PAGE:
Voices From Wells Fargo: ‘I Thought I Was Having a Heart Attack’

The scandal at Wells Fargo over the creation of unauthorized accounts shook its customers’ faith in the bank, but it took an even sharper toll on the company’s workers. A number of them say they faced a stark choice: Create new accounts by any means possible, or risk being fired for falling short of their sales goals.

Several former Wells Fargo employees gave The New York Times firsthand accounts, by email or by phone interview, of how that pressure affected them, and of the ethical shortcuts they say they saw colleagues take. The following are excerpts. Some people asked to be identified only by their first name and last initial, to protect their future employment prospects.

Wells Fargo responded by saying it did not have “specific comments on the team members involved” but wanted to reiterate that the bank had “made fundamental changes to help ensure team members are not being pressured to sell products, customers are receiving the right solutions for their financial needs, our customer-focused culture is upheld at all times and that customer satisfaction is high.”

“From that point, I began drinking the hand sanitizer.”

Angie Payden, banker in Hudson, Wis., 2011 to 2014

Actions that I was forced to do as a banker included:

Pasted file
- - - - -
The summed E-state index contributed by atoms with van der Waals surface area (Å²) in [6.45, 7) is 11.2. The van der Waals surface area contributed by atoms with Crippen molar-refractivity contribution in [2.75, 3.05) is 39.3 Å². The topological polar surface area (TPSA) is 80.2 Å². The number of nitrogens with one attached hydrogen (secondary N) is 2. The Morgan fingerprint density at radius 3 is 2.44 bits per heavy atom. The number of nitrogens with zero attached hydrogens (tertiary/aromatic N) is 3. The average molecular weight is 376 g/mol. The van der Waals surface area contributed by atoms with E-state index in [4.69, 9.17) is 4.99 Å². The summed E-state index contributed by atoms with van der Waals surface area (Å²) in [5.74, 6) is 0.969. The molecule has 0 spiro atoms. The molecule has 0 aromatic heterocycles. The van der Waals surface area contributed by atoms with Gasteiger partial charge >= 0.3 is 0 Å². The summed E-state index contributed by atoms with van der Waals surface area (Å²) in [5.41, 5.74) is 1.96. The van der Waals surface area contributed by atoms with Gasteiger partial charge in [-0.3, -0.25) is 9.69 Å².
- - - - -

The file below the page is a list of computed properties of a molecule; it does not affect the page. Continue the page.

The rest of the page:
1). Opening travel checking accounts for customers by convincing them that it was unsafe to travel without a separate checking account and debit card;

2). Coercing customers to open credit card accounts to use as overdraft protection for their checking accounts when they were already struggling to keep their checking accounts balanced;

3). Witnessing other bankers and being pressured by management to add credit defense onto new credit applications without the customer’s knowledge, which led to unnecessary monthly fees;

4). Closing and opening new accounts for customers by convincing them that there had been fraud on their existing accounts.

I started to have extreme physical stress-related symptoms as well as random panic attacks. At some point during that summer, the stress was so intense that I could no longer handle the pressure. On the banker’s desk, in the bathroom, behind the teller line and in the vault, the store kept bottles of hand sanitizer.

One morning, before meeting with a customer, in which I knew I was going to have to sell unneeded services, I had a severe panic attack. I went to the bathroom and took a drink of some hand sanitizer.

This immediately reduced my anxiety. From that point, I began drinking the hand sanitizer all over the bank.

In late November 2012, I was completely addicted to hand sanitizer and drinking at least a bottle a day during my workday. In December, I was confronted by management about my behavior. I decided to seek treatment and went on leave.

The recent news stories have reactivated my memories and P.T.S.D. I am now having nightmares and flashbacks of that time period. It is horrible.

“I thought I was having a heart attack.”

Scott T., teller and sales/service representative in Galesburg, Ill., 2009

I started as a teller because it was the only available position, and I figured it would give me an edge when a banker position opened up. As a teller, you had to sell products and make referrals. Every day, your supervisor would make you set a sales goal, follow up on reaching that sales goal and coach you on how to make those sales.